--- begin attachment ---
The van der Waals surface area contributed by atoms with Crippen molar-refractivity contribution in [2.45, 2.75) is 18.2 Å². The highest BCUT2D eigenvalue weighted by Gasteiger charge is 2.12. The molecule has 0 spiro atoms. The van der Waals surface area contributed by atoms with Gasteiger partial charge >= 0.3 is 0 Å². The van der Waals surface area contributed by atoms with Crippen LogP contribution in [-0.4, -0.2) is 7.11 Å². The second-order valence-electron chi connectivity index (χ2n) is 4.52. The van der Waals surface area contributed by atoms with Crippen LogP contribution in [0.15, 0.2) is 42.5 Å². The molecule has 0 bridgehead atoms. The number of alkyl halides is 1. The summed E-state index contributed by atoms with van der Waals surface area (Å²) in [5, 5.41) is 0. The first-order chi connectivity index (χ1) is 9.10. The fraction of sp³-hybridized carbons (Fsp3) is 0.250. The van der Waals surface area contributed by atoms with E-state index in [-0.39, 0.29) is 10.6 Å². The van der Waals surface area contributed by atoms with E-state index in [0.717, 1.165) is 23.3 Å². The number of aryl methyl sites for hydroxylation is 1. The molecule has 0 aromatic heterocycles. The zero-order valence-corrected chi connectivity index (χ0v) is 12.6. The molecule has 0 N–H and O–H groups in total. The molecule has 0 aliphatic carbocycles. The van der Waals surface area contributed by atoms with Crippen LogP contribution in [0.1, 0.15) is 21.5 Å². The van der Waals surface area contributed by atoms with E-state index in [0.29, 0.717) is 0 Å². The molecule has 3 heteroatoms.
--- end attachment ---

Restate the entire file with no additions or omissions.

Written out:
The van der Waals surface area contributed by atoms with Crippen molar-refractivity contribution in [2.45, 2.75) is 18.2 Å². The highest BCUT2D eigenvalue weighted by Gasteiger charge is 2.12. The molecule has 0 spiro atoms. The van der Waals surface area contributed by atoms with Gasteiger partial charge >= 0.3 is 0 Å². The van der Waals surface area contributed by atoms with Crippen LogP contribution in [-0.4, -0.2) is 7.11 Å². The second-order valence-electron chi connectivity index (χ2n) is 4.52. The van der Waals surface area contributed by atoms with Crippen LogP contribution in [0.15, 0.2) is 42.5 Å². The molecule has 0 bridgehead atoms. The number of alkyl halides is 1. The summed E-state index contributed by atoms with van der Waals surface area (Å²) in [5, 5.41) is 0. The first-order chi connectivity index (χ1) is 9.10. The fraction of sp³-hybridized carbons (Fsp3) is 0.250. The van der Waals surface area contributed by atoms with E-state index in [-0.39, 0.29) is 10.6 Å². The van der Waals surface area contributed by atoms with E-state index in [0.717, 1.165) is 23.3 Å². The number of aryl methyl sites for hydroxylation is 1. The molecule has 0 aromatic heterocycles. The zero-order valence-corrected chi connectivity index (χ0v) is 12.6. The molecule has 0 N–H and O–H groups in total. The molecule has 0 aliphatic carbocycles. The van der Waals surface area contributed by atoms with Crippen LogP contribution in [0.1, 0.15) is 21.5 Å². The van der Waals surface area contributed by atoms with E-state index in [0.29, 0.717) is 0 Å². The molecule has 3 heteroatoms.